Antarctic Circumpolar Current response to zonally averaged winds

Sarah T. Gille, David P. Stevens, Robin T. Tokmakian, Karen J. Heywood

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Coherence analysis techniques are used to compare Southern Ocean wind forcing with Antarctic Circumpolar Current transport. Winds are derived from five different products: ERS winds that have been bin-averaged, weekly gridded ERS winds produced by the Centre ERS d'Archivage et de Traitement, 5 day winds from the Special Sensor Microwave Imager, analysis winds from the European Centre for Medium-Range Weather Forecasts, and reanalysis winds from the National Centers for Environmental Prediction. Barotropic transport is estimated from the pressure difference between bottom pressure gauges deployed on either side of Drake Passage by Proudman Oceanographic Laboratory as part of the World Ocean Circulation Experiment. Surface transport is estimated from TOPEX altimetry. Results indicate that transport and wind forcing are coherent over a broad range of frequencies, corresponding to time periods of roughly 10–256 days. Highest coherences occur for winds at latitudes on the south side of Drake Passage. Barotropic ocean transport lags wind forcing not by a constant time interval but by a constant phase lag of about one eighteenth of a cycle at a broad range of frequencies, suggesting that the oceanic response to wind is controlled by both the tendency term and a frequency-dependent viscous process. Surface transport lags by a longer phase interval. Wind stress curl north of Drake Passage is more coherent with transport than is wind stress curl in the latitudes of Drake Passage. Ocean transport lags wind stress curl, suggesting that transport fluctuations are not governed by a simple Sverdrupian vorticity balance. Like the observations, general circulation model transports from the Parallel Ocean Program and from the Parallel Ocean Climate Model are coherent with wind stress from the south side of Drake Passage and with wind stress curl from latitudes north of Drake Passage. Unlike the observations, model transport and bottom pressure vary almost simultaneously with the wind and do not replicate the observed phase lags, implying that the effective model viscosity may be too large.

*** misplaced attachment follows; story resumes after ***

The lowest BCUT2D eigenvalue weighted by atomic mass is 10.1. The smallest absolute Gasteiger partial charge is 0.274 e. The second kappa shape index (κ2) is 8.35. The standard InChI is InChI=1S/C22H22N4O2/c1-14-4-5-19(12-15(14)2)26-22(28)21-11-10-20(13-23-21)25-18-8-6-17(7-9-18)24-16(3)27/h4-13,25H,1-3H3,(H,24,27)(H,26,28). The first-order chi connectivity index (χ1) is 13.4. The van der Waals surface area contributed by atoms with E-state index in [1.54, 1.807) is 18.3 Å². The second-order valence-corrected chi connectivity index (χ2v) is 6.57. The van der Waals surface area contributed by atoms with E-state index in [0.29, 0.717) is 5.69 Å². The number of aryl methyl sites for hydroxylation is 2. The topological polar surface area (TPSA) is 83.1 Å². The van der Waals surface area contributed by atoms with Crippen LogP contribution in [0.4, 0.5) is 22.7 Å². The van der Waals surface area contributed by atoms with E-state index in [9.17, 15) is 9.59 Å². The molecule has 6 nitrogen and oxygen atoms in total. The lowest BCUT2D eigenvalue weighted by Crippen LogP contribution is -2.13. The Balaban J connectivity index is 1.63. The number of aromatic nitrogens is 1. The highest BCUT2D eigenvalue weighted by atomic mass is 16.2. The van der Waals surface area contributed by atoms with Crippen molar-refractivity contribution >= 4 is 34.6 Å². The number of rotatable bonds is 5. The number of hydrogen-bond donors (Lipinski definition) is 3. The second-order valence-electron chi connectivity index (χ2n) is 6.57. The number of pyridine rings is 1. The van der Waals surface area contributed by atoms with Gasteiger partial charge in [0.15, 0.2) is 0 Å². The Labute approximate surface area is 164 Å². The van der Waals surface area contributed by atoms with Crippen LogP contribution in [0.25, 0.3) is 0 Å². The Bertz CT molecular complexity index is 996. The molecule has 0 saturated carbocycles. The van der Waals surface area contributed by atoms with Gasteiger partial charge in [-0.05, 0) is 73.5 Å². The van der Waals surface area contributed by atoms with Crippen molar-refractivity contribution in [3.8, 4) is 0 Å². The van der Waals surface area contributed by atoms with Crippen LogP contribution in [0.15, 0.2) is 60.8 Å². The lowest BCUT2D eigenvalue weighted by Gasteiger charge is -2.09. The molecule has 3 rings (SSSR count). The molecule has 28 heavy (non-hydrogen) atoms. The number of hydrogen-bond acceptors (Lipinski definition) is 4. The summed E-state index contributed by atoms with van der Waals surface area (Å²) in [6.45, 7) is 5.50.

Original languageEnglish
Pages (from-to)2743-2759
Number of pages17
JournalJournal of Geophysical Research
Issue numberC2
Publication statusPublished - 2001

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